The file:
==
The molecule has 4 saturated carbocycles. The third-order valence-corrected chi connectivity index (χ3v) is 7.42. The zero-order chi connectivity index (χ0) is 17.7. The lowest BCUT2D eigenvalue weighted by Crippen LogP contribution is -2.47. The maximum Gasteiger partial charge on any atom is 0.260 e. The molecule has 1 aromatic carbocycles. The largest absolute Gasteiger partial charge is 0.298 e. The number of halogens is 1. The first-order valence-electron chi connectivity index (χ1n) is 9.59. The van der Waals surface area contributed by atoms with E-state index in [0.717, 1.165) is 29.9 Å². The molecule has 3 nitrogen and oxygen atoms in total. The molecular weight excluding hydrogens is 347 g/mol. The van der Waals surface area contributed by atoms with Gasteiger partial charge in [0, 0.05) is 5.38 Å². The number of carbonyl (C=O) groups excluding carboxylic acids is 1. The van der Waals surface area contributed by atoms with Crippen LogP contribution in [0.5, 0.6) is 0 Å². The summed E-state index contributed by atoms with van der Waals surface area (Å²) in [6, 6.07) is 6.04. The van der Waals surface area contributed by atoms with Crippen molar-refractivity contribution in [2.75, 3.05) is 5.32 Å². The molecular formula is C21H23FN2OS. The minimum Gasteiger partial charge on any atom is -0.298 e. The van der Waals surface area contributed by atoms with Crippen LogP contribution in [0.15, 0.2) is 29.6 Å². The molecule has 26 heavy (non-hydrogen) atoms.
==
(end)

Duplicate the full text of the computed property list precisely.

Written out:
The molecule has 4 saturated carbocycles. The third-order valence-corrected chi connectivity index (χ3v) is 7.42. The zero-order chi connectivity index (χ0) is 17.7. The lowest BCUT2D eigenvalue weighted by Crippen LogP contribution is -2.47. The maximum Gasteiger partial charge on any atom is 0.260 e. The molecule has 1 aromatic carbocycles. The largest absolute Gasteiger partial charge is 0.298 e. The number of halogens is 1. The first-order valence-electron chi connectivity index (χ1n) is 9.59. The van der Waals surface area contributed by atoms with E-state index in [0.717, 1.165) is 29.9 Å². The molecule has 3 nitrogen and oxygen atoms in total. The molecular weight excluding hydrogens is 347 g/mol. The van der Waals surface area contributed by atoms with Gasteiger partial charge in [0, 0.05) is 5.38 Å². The number of carbonyl (C=O) groups excluding carboxylic acids is 1. The van der Waals surface area contributed by atoms with Crippen LogP contribution in [0.5, 0.6) is 0 Å². The summed E-state index contributed by atoms with van der Waals surface area (Å²) in [6, 6.07) is 6.04. The van der Waals surface area contributed by atoms with Crippen molar-refractivity contribution in [2.75, 3.05) is 5.32 Å². The molecular formula is C21H23FN2OS. The minimum Gasteiger partial charge on any atom is -0.298 e. The van der Waals surface area contributed by atoms with Crippen LogP contribution in [0.15, 0.2) is 29.6 Å². The molecule has 26 heavy (non-hydrogen) atoms.